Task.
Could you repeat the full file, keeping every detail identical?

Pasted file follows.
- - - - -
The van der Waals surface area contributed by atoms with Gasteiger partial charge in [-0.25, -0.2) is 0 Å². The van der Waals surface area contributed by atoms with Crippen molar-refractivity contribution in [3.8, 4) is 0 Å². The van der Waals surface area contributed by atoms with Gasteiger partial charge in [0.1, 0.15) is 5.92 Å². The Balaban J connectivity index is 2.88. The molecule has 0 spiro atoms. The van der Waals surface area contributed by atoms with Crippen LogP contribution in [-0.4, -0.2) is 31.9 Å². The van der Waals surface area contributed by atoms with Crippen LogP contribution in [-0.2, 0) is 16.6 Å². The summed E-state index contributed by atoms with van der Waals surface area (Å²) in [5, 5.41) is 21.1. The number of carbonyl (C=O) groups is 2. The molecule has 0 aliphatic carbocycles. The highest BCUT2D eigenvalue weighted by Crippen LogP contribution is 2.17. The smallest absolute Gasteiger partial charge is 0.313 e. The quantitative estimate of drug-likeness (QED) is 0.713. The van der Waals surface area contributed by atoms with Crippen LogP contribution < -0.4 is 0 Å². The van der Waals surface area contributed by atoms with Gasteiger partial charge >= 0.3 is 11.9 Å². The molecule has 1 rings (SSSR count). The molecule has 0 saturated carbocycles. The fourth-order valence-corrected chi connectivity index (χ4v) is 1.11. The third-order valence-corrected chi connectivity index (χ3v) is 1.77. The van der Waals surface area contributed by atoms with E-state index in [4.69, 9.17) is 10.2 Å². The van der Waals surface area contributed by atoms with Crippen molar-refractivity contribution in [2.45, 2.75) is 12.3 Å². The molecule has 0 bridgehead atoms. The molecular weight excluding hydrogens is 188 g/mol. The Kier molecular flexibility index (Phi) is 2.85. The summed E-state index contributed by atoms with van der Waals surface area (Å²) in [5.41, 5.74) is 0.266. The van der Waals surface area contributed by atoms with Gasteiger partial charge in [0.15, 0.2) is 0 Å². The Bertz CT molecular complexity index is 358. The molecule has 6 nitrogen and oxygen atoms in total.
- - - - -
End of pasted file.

The van der Waals surface area contributed by atoms with Gasteiger partial charge in [-0.25, -0.2) is 0 Å². The van der Waals surface area contributed by atoms with Crippen molar-refractivity contribution in [3.8, 4) is 0 Å². The van der Waals surface area contributed by atoms with Gasteiger partial charge in [0.1, 0.15) is 5.92 Å². The Balaban J connectivity index is 2.88. The molecule has 0 spiro atoms. The van der Waals surface area contributed by atoms with Crippen LogP contribution in [-0.4, -0.2) is 31.9 Å². The van der Waals surface area contributed by atoms with Crippen LogP contribution in [-0.2, 0) is 16.6 Å². The summed E-state index contributed by atoms with van der Waals surface area (Å²) in [5, 5.41) is 21.1. The number of carbonyl (C=O) groups is 2. The molecule has 0 aliphatic carbocycles. The highest BCUT2D eigenvalue weighted by Crippen LogP contribution is 2.17. The smallest absolute Gasteiger partial charge is 0.313 e. The quantitative estimate of drug-likeness (QED) is 0.713. The van der Waals surface area contributed by atoms with Crippen LogP contribution < -0.4 is 0 Å². The van der Waals surface area contributed by atoms with Gasteiger partial charge >= 0.3 is 11.9 Å². The molecule has 1 rings (SSSR count). The molecule has 0 saturated carbocycles. The fourth-order valence-corrected chi connectivity index (χ4v) is 1.11. The third-order valence-corrected chi connectivity index (χ3v) is 1.77. The van der Waals surface area contributed by atoms with E-state index in [4.69, 9.17) is 10.2 Å². The van der Waals surface area contributed by atoms with Crippen molar-refractivity contribution in [2.45, 2.75) is 12.3 Å². The molecule has 0 bridgehead atoms. The molecular weight excluding hydrogens is 188 g/mol. The Kier molecular flexibility index (Phi) is 2.85. The summed E-state index contributed by atoms with van der Waals surface area (Å²) in [5.41, 5.74) is 0.266. The van der Waals surface area contributed by atoms with Gasteiger partial charge in [0.15, 0.2) is 0 Å². The Bertz CT molecular complexity index is 358. The molecule has 6 nitrogen and oxygen atoms in total.